- Just two weeks before the first major of 2017, Jon Wertheim looks ahead and makes predictions for the upcoming tennis season.
Welcome back, everyone. The year is only a few days old and we’re already less than two weeks from the first major of 2017. (Marketing slogan: Tennis, the sport with no time violations.) With a nod to Nick K—that’s Kristof, not Kyrgios—let’s start with a game of predictions. We can revisit in 11+ months and see how we all performed.
On Dec. 31, 2017 the No. 1 ranked ATP player will be:
a. A resurgent Novak Djokovic
b. A still-dominant Sir Andy Murray
c. Either Roger Federer or Rafael Nadal
d. A player aged 25-29
e. A player under 25
Serena Williams will:
a. Return to the No. 1 spot, inching closer to Margaret Court’s all-time majors record (a record so heavily distorted with Australian Open wins that it pales in comparison to, say, Steffi Graf’s mark that Serena has already attained.)
b. Come to the irreducible conclusion that Father Time has a winning head-to-head against even the best athletes.
c. Be betrothed, closer to 40 than 30, and, understandably, running low on motivation, thereby declaring this the final year of her unrivalled career.
d. Quit abruptly to devote her undivided attention to becoming a full-time Instagram champion.
Roger Federer will:
a. Return to prominence and declare that the aborted 2016 season was a disguised blessing.
b. Return to the 6-10 range but come to the irreducible conclusion that Father Time has a winning head-to-head against even the best athletes.
c. Become the first player to hold the title of ATP CEO while sustaining a Top 10 ranking.
d. Shrewdly announce that he’s already looking forward to 2018, thus forestalling weekly questions about his retirement plans.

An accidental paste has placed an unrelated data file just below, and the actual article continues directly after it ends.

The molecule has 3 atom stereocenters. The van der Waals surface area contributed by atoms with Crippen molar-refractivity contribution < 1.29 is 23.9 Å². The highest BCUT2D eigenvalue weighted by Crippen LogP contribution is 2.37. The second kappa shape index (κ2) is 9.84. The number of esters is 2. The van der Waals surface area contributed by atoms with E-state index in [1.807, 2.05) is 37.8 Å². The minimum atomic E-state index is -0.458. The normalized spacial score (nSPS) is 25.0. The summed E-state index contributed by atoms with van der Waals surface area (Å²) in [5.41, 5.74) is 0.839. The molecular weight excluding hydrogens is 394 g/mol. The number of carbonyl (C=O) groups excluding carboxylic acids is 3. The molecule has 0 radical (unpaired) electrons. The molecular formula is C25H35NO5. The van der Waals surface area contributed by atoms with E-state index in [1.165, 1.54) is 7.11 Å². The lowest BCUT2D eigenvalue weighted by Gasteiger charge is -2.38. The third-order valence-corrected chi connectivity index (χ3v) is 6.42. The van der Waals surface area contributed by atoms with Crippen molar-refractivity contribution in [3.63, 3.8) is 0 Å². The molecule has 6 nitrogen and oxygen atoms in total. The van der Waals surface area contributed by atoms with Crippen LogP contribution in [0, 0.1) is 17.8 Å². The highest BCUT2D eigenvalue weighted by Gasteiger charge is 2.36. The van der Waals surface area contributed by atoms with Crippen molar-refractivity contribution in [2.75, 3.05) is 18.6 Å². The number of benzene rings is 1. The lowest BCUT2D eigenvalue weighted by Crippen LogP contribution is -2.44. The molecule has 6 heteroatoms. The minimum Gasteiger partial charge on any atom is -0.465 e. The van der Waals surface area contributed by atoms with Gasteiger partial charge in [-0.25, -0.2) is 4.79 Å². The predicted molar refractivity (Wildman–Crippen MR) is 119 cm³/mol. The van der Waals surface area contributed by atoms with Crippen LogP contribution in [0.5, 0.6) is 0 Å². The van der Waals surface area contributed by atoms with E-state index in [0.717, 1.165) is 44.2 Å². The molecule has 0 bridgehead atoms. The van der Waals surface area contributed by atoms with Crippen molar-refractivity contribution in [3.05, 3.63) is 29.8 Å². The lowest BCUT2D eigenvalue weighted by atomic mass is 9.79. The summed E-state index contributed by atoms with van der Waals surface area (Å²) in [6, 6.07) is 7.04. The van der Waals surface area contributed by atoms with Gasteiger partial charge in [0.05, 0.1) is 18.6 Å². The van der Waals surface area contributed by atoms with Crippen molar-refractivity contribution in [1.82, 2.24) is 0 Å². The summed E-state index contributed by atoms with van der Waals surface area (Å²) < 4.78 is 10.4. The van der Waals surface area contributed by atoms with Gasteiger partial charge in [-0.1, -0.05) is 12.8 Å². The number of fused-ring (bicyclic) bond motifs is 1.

At the end of 2017, the top-ranked WTA player will be:
a. Angie Kerber, still riding Das Wave
b. A resurgent, relatively healthy Serena Williams
c. A validated Maria Sharapova
d. Karolina Pliskova
A prominent theme on the ATP Tour this year will be:
a. Balancing tennis with fatherhood, impacting players of all ages.
b. Messaging the fans that match-fixing—while a scourge on the sport—is occurring mostly at Podunk events, high school Battle-of-the-bands contests to the ATP/WTA’s Coachella.
c. The severe reality of life after Federer/Nadal.
d. The Laver Cup as a realistic alternative to Davis Cup.
e. All of the above.
A prominent theme on the WTA Tour this year will be:
a. The severe reality of life after Serena.
b. The return of Sharapova.
c. Making good on the promise of live streaming platforms and more robust media rights deals—both critical to the sport’s growth and both currently “underleveraged and under-monetized” as they say in MBA-speak.
d. Shrinking the number of tournaments.
This will be the last Miami Open at Key Biscayne before the event moves to:
a. The USTA facility outside of Orlando
b. Donald Trump’s Mar-a-Lago
c. Las Vegas
By year’s end, the top-ranked American male will be:
a. John Isner, yet again.
b. Jack Sock
c. Taylor Fritz
d. Forgotten man, Jared Donaldson
e. John McEnroe
Nick Kyrgios will:
a. See his emotional maturity finally catch up to his talent and crack the top five.
b. Continue to come up with ways to challenge tennis’ code of conduct.
c. Continue toggling between entertaining and maddening, showing signs of maturity but still falling short of “the big breakthrough.”
d. Quit tennis and sign an NBDL contract.
e. Quit tennis to devote more time to his Etsy page.
Amid all the talk of “innovation” and “format change,” this idea will be implemented:
a. Four-game sets
b. No-ad scoring
c. Play all lets on serve
d. Curbing the string technology that has gone unchecked for too long
e. Mandatory rules that all tournaments play Diplo beats during points
At the end of 2017, tennis will:
a. Continue to succeed in spite of its tendency for self-sabotage
b. Treasure fully the stars with double-digit Majors, appreciating the absurd bounty of riches over the last 15 years or so.
c. See a minor boom—a boomlet, as it were—of Americans.
d. Choose this as the year the sport finally addresses the unseemly, growth stifling conflict of interests that run rampant.
e. See a disturbing trend of declining tennis ratings on general networks offset by the vastly improved distribution of Tennis Channel, he suggests conflictedly.